06 September 2019

Eco-Friendly E-Commerce

Written by Published in Ethical Shopping

At the dawn of the digital era, people turn to online shopping more and more often. Last year, internet sales made up almost a fifth of total retail in the UK alone. But what does this trend cost the planet? And, more importantly, is it possible to minimise its impact on the environment?

It’s easy to remain oblivious to the ways in which our everyday choices affect the planet. While products we consume may seem fairly harmless at first glance, often their origin, production history, and toxicity are less obvious. It’s time to take responsibility for not only what we buy, but how we shop.

A recent study by MIT (that you can download here) showed that the carbon footprint of an online shopper will be lower than that of somebody shopping traditionally – the efficiency of a delivery vehicle’s route, less resources wasted in a physical store, and petrol saved in travel contribute to the reduction of carbon emissions. While this is good news, the importance of shopping ethically and sustainably applies to online and physical stores just the same.

From recycled, zero-waste products to natural and charitable ones that give back to society, online stores like QBamboo specialise in eco-friendly gifts and household items. ‘Our ethos is to provide products that meet one of our core values, which are shaped around protecting our environment, protecting our families, and protecting our communities,’ says Emma Colclough, creator of QBamboo. Her vision, however, is to operate as a resource, providing guidance and direction for those looking to make positive changes in their lifestyle.

QBprofileSo, what should a shopper look for when searching for eco-friendly products online? ‘The best way to reduce our waste is to only buy the things that we know we need and will use,’ Emma advises. She goes on to explain that checking the credentials of the product – especially regarding its quality – can help establish how long it will last, therefore helping you control your waste production. QBamboo, for example, highlights the reviews focused on eco-friendly factors of their products, helping customers make an informed choice.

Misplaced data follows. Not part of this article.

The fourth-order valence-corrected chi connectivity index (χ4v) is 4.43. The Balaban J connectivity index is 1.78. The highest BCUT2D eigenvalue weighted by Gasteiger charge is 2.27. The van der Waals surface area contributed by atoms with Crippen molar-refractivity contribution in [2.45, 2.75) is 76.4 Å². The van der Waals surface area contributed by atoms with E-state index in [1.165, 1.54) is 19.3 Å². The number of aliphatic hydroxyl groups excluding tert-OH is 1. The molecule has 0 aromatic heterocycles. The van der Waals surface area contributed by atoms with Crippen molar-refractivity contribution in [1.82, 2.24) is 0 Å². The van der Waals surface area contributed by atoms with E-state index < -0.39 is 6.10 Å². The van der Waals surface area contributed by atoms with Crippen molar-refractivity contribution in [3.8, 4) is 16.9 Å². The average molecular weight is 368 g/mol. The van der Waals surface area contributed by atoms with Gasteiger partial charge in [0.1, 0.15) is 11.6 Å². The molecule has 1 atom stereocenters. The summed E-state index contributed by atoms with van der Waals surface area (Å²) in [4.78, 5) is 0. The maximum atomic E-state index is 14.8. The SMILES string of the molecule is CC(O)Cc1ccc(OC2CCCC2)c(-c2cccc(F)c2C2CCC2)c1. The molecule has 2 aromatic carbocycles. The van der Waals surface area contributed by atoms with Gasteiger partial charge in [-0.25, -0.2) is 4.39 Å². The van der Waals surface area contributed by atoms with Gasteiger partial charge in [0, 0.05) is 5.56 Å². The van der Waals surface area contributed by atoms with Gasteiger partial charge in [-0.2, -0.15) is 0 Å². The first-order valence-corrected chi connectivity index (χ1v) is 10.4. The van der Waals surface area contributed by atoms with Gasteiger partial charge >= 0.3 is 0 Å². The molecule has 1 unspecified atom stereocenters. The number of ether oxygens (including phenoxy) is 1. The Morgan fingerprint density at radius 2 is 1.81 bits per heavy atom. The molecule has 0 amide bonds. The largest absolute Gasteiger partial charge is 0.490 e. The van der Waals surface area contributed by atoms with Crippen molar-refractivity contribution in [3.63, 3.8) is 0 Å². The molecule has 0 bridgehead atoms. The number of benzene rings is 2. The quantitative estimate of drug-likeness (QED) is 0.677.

At times, however, the sustainability of an item itself seems to be cancelled out by its delivery. ‘Even the most eco-friendly of products can be ruined by the massive carbon footprint of being shipped halfway across the world to get to your house,’ Emma says. While not much can be done about a company’s location, opting for slower delivery dates, buying in bulk, and avoiding placing multiple orders from different websites can limit the environmental impact of conveniently having an item left on your doorstep. 

With the market growing on a daily basis, consumers are becoming more and more interested in ways in which they can tweak their shopping habits and act ethically. ‘We are great believers in making changes that we can sustain. So just making small adjustments to the way in which we shop, the products we buy and the waste we create can have a huge cumulative effect on the environment,’ Emma says.

It’s often said that the biggest barrier to shopping ethically is cost. This isn’t necessarily true. While a cheaper, less sustainable product (perhaps of lower shavingboxquality) might be tempting, eco-friendly items are often cost-effective, saving you money over time. Competing with large monopolies in the world of e-commerce may be tough for smaller businesses focused on sustainability of their products, but consumers’ priorities and shopping habits have the power to change this.

‘We believe that it is important to make changes not just at home, but at work and in our social lives,’ Emma explains. She hopes to help people understand that all aspects of their lives will have an environmental impact; actions must be accounted for. To help with this, QBamboo is working to develop an ‘event’ section, helping with hosting parties, weddings, and other special events with ‘a more sustainable approach’.

cottonIn the mean time, it’s okay to start small. Emma recommends choosing one room in the house to begin your eco journey in. Pick a range of items and fill your (digital) basket, perhaps for the kitchen, like a reusable sandwich wrap and stainless steel straws, or cotton ‘un-paper’ towels, or for the bathroom – maybe a shampoo bar and a bamboo toothbrush? Or an Ecover All Purpose Cleaner, to save resources (and money!) on buying piles of cleaning products.

Whether the convenience of online shopping remains a luxury at the hands of the consumer will depend on how seriously one takes their environmental concerns. Drastic changes are welcome, but even baby steps can contribute to the positive influence that the Earth is hoping for.



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